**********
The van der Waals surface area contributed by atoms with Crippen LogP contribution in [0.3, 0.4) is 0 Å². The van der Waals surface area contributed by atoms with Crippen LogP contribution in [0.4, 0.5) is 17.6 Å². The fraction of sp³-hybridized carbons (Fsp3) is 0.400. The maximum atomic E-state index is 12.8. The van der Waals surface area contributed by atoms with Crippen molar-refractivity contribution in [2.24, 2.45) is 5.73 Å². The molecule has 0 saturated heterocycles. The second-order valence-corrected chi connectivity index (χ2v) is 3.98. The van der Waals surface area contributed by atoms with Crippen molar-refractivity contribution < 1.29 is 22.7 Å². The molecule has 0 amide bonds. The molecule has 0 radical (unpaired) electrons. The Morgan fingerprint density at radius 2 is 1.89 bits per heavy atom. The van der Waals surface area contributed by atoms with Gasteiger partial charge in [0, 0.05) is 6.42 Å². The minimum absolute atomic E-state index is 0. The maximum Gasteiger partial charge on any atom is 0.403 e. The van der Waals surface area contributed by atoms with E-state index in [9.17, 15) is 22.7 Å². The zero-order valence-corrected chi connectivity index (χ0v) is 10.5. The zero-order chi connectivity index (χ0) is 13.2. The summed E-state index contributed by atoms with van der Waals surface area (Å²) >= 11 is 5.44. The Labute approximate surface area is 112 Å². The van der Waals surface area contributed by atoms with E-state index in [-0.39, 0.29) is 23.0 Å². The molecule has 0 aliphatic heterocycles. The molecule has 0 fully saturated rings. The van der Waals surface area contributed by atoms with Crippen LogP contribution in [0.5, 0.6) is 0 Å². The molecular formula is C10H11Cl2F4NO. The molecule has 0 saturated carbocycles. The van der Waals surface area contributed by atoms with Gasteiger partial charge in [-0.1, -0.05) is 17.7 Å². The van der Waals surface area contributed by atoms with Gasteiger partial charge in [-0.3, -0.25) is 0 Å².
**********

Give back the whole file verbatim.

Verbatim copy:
The van der Waals surface area contributed by atoms with Crippen LogP contribution in [0.3, 0.4) is 0 Å². The van der Waals surface area contributed by atoms with Crippen LogP contribution in [0.4, 0.5) is 17.6 Å². The fraction of sp³-hybridized carbons (Fsp3) is 0.400. The maximum atomic E-state index is 12.8. The van der Waals surface area contributed by atoms with Crippen molar-refractivity contribution in [2.24, 2.45) is 5.73 Å². The molecule has 0 saturated heterocycles. The second-order valence-corrected chi connectivity index (χ2v) is 3.98. The van der Waals surface area contributed by atoms with Crippen molar-refractivity contribution < 1.29 is 22.7 Å². The molecule has 0 amide bonds. The molecule has 0 radical (unpaired) electrons. The Morgan fingerprint density at radius 2 is 1.89 bits per heavy atom. The van der Waals surface area contributed by atoms with Gasteiger partial charge in [0, 0.05) is 6.42 Å². The minimum absolute atomic E-state index is 0. The maximum Gasteiger partial charge on any atom is 0.403 e. The van der Waals surface area contributed by atoms with E-state index in [9.17, 15) is 22.7 Å². The zero-order valence-corrected chi connectivity index (χ0v) is 10.5. The zero-order chi connectivity index (χ0) is 13.2. The summed E-state index contributed by atoms with van der Waals surface area (Å²) >= 11 is 5.44. The Labute approximate surface area is 112 Å². The van der Waals surface area contributed by atoms with E-state index in [-0.39, 0.29) is 23.0 Å². The molecule has 0 aliphatic heterocycles. The molecule has 0 fully saturated rings. The van der Waals surface area contributed by atoms with Crippen LogP contribution in [0.5, 0.6) is 0 Å². The molecular formula is C10H11Cl2F4NO. The molecule has 0 saturated carbocycles. The van der Waals surface area contributed by atoms with Gasteiger partial charge in [-0.1, -0.05) is 17.7 Å². The van der Waals surface area contributed by atoms with Gasteiger partial charge in [-0.3, -0.25) is 0 Å².